Barcelona remain in crisis despite Lionel Messi's exit

Barcelona remain in crisis despite Lionel Messi's exit

Allowing Lionel Messi to leave has not solved Barcelona's huge financial problems.

They will still need to take drastic action over the coming days to be able to register new signings ahead of the season that begins on Friday, and over the coming weeks to avoid having to give up their special status as one of Spain's four member-owned clubs.

One member of the commission on the club's proposed stadium renovation has already quit.

Jaume Llopis said the club never really tried to keep Messi, bemoaned the fact that the wage bill was still 95 per cent of projected revenue and questioned whether new signing Memphis Depay could even be registered to start the campaign.

The special status problem is an even bigger shadow on the horizon.

In 1990 such was the financial state of Spain's football clubs that they were all instructed to become public limited sports companies. Barcelona, along with Real Madrid, Osasuna and Athletic Bilbao were exempt and allowed to continue as non-commercial sports associations.

The big difference is that members run the four exempt clubs but there can be no private ownership – no rich benefactor.

Barcelona will do everything possible to avoid having to give up the special status but president Joan Laporta has already underlined just how serious the situation is despite Messi's departure.

The club last season recorded losses of €487million £412m) and still has to service a debt of €1,17bn (£1bn). Although supporters are being allowed back into stadiums for the new season capacity limits have been set at 40 per cent for the first month.

The club's shirt sponsorship deal with Rakuten ends next year and their Nike agreement ends in 2023. If they are renewed they will be renewed for less money – an obvious repercussion of losing Messi.

Players are still being urged to make further pay sacrifices in line with the 50 per cent cut that Messi said he was prepared to make.

And there is still hope that money can be raised in the transfer market to bring the wage bill back down to the 65-70 per cent that is considered financially healthy.

Antoine Griezmann was close to a move to Atletico Madrid three weeks ago but the deal fell through because Atletico were not willing to match his Barcelona wages.

Big earners on long deals are proving almost impossible to shift.

Both Samuel Umtiti and Philippe Coutinho, two examples of that group, were whistled by spectators at Barcelona's final pre-season friendly on Sunday. Even club stalwart Jordi Alba was jeered.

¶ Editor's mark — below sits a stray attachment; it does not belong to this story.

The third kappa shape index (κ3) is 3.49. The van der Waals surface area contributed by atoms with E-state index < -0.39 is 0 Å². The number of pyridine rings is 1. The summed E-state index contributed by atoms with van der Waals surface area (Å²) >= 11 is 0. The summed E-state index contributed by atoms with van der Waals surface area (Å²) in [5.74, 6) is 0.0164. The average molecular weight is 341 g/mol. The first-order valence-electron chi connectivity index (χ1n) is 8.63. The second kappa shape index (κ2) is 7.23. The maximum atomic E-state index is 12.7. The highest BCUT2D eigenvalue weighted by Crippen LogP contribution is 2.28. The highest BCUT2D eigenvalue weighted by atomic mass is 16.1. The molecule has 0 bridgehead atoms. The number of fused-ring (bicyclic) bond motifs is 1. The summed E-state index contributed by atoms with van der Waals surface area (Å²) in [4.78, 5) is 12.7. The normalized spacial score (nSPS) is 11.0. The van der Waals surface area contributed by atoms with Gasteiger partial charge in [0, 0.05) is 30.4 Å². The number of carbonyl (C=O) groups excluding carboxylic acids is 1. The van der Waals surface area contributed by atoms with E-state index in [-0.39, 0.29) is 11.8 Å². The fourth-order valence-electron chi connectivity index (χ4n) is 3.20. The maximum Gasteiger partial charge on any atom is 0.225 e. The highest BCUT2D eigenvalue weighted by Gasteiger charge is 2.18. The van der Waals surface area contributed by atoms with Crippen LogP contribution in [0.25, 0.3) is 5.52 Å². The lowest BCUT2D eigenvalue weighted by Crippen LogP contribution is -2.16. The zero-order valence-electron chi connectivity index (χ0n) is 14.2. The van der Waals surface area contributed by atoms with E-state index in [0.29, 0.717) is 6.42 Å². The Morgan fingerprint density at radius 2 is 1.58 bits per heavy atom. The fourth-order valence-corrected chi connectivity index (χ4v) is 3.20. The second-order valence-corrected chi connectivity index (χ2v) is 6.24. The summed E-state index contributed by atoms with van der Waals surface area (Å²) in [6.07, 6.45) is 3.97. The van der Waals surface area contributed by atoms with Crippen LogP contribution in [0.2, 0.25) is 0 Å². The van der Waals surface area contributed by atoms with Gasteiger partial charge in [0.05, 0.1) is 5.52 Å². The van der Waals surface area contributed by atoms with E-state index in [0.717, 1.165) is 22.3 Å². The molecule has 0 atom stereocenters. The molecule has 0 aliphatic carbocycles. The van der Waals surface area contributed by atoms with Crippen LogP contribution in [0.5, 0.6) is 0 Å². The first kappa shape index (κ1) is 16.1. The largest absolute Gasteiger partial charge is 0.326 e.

He has been promoted to fourth captain at the club but some Barcelona supporters, unhappy that Coutinho and Umiti have not moved elsewhere, are also unhappy with the new contract Alba signed under the previous president.

Sergio Aguero missed that season curtain raiser and will now miss the first three months of the season injured. His future is in doubt with the possibility that he leaves before he plays for the club.

It may suit neither the player nor the club that he stays having been brought in to appease his pal Messi. Barcelona will want money for him but having arrived on a free he will want to leave the same way if he goes.

Laporta had identified two possible routes to bring in an immediate cash injection without selling players but both have led to nothing.

First he hitched his wagon to the subsequently derailed European Super League gravy train. He met with Real Madrid president Florentino Perez and Juventus president Andrea Agnelli on Saturday but while those three clubs stand alone there is little they can do to breath new life into their cash cow.

Option two was the agreement between LaLiga and the US investment fund CVC worth €2.7bn (£2.3bn).

The money would have been distributed between the clubs in Spain's top two divisions with Barcelona receiving around €280m (£240m)  – €42m (£36m) of which they would have to spend on debt restructuring, €199m £169m) on the redevelopment of the Nou Camp, and €42m (£36m) on players.

But Laporta ended up rejecting the deal because it meant giving up 10 per cent of the money made on television rights, to the investors, for the next 40 years.

There have been suggestions that one long-term condition of investment funds putting their money in to LaLiga or a European Super League is that all the clubs are private entities that allow private ownership.

Barcelona are also trying to sell off 'Barca corporate' a package of sections of the club including Barca Studios, the club's academy, Barca Innovation Hub, and Barca licensing. There are suggestions there are offers in excess of €200m (£170m) for this package but they have not yet been properly reviewed by the incoming board.

The one area where the club would have no problem selling players but where it would hurt them most is the young players who have emerged over the last two seasons. The highly-rated 18-year-old midfielder Ilaix Moriba is available for well below his €100m (£85m) clause.

Club supporters will accept his departure but selling Ansu Fati and more especially Pedri would be the end of the current board despite the massive interest in both.

Barcelona believe it will not come to that, and that it will not come to relinquishing their special status but they must find new revenue from somewhere.
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